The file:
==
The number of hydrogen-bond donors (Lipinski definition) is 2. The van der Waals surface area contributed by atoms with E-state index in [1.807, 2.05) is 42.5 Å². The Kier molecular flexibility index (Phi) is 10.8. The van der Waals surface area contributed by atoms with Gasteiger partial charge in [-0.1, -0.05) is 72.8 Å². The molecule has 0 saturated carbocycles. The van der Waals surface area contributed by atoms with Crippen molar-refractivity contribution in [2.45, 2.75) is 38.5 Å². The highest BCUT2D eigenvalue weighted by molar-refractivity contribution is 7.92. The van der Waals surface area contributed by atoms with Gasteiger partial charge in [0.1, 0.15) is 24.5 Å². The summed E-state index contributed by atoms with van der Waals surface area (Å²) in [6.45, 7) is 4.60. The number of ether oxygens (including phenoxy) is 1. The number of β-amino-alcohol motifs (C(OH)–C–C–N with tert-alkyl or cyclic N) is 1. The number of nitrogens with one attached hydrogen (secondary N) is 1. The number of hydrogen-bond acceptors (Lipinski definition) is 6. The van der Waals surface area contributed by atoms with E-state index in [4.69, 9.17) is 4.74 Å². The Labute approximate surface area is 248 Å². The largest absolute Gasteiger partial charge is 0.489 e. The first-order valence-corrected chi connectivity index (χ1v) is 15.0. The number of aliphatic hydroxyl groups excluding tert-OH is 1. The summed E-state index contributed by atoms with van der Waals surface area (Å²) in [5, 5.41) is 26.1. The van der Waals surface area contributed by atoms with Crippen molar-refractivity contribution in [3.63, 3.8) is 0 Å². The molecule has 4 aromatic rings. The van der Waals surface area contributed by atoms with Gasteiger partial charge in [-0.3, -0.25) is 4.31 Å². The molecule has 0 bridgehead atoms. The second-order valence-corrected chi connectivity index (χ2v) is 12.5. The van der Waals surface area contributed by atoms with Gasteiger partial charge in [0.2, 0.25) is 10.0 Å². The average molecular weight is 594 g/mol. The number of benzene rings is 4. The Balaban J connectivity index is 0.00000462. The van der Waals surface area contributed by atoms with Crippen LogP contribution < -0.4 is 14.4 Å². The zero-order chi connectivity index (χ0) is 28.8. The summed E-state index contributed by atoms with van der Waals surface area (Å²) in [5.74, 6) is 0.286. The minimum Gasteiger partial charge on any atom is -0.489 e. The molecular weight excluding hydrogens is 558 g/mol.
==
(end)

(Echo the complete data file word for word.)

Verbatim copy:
The number of hydrogen-bond donors (Lipinski definition) is 2. The van der Waals surface area contributed by atoms with E-state index in [1.807, 2.05) is 42.5 Å². The Kier molecular flexibility index (Phi) is 10.8. The van der Waals surface area contributed by atoms with Gasteiger partial charge in [-0.1, -0.05) is 72.8 Å². The molecule has 0 saturated carbocycles. The van der Waals surface area contributed by atoms with Crippen molar-refractivity contribution in [2.45, 2.75) is 38.5 Å². The highest BCUT2D eigenvalue weighted by molar-refractivity contribution is 7.92. The van der Waals surface area contributed by atoms with Gasteiger partial charge in [0.1, 0.15) is 24.5 Å². The summed E-state index contributed by atoms with van der Waals surface area (Å²) in [6.45, 7) is 4.60. The number of ether oxygens (including phenoxy) is 1. The number of β-amino-alcohol motifs (C(OH)–C–C–N with tert-alkyl or cyclic N) is 1. The number of nitrogens with one attached hydrogen (secondary N) is 1. The number of hydrogen-bond acceptors (Lipinski definition) is 6. The van der Waals surface area contributed by atoms with E-state index in [4.69, 9.17) is 4.74 Å². The Labute approximate surface area is 248 Å². The largest absolute Gasteiger partial charge is 0.489 e. The first-order valence-corrected chi connectivity index (χ1v) is 15.0. The number of aliphatic hydroxyl groups excluding tert-OH is 1. The summed E-state index contributed by atoms with van der Waals surface area (Å²) in [5, 5.41) is 26.1. The van der Waals surface area contributed by atoms with Crippen molar-refractivity contribution in [3.63, 3.8) is 0 Å². The molecule has 4 aromatic rings. The van der Waals surface area contributed by atoms with Gasteiger partial charge in [-0.3, -0.25) is 4.31 Å². The molecule has 0 bridgehead atoms. The second-order valence-corrected chi connectivity index (χ2v) is 12.5. The van der Waals surface area contributed by atoms with Gasteiger partial charge in [0.2, 0.25) is 10.0 Å². The average molecular weight is 594 g/mol. The number of benzene rings is 4. The Balaban J connectivity index is 0.00000462. The van der Waals surface area contributed by atoms with Crippen LogP contribution < -0.4 is 14.4 Å². The zero-order chi connectivity index (χ0) is 28.8. The summed E-state index contributed by atoms with van der Waals surface area (Å²) in [5.74, 6) is 0.286. The minimum Gasteiger partial charge on any atom is -0.489 e. The molecular weight excluding hydrogens is 558 g/mol.